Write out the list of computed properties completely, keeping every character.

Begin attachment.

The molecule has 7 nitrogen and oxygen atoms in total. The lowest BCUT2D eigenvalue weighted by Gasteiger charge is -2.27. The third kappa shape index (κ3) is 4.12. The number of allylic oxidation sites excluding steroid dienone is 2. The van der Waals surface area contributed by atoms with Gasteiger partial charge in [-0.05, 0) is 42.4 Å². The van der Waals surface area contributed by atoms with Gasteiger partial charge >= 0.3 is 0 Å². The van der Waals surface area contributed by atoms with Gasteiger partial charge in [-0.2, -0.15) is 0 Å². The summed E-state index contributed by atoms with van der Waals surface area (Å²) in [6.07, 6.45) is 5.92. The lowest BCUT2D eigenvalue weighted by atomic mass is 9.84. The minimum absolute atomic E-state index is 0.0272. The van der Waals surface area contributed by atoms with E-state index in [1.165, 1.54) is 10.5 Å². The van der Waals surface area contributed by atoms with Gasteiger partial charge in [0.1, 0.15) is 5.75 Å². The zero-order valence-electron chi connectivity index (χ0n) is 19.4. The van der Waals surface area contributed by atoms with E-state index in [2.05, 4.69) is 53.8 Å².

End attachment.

The molecule has 7 nitrogen and oxygen atoms in total. The lowest BCUT2D eigenvalue weighted by Gasteiger charge is -2.27. The third kappa shape index (κ3) is 4.12. The number of allylic oxidation sites excluding steroid dienone is 2. The van der Waals surface area contributed by atoms with Gasteiger partial charge in [-0.05, 0) is 42.4 Å². The van der Waals surface area contributed by atoms with Gasteiger partial charge >= 0.3 is 0 Å². The van der Waals surface area contributed by atoms with Gasteiger partial charge in [-0.2, -0.15) is 0 Å². The summed E-state index contributed by atoms with van der Waals surface area (Å²) in [6.07, 6.45) is 5.92. The lowest BCUT2D eigenvalue weighted by atomic mass is 9.84. The minimum absolute atomic E-state index is 0.0272. The van der Waals surface area contributed by atoms with E-state index in [1.165, 1.54) is 10.5 Å². The van der Waals surface area contributed by atoms with Gasteiger partial charge in [0.1, 0.15) is 5.75 Å². The zero-order valence-electron chi connectivity index (χ0n) is 19.4. The van der Waals surface area contributed by atoms with E-state index in [2.05, 4.69) is 53.8 Å².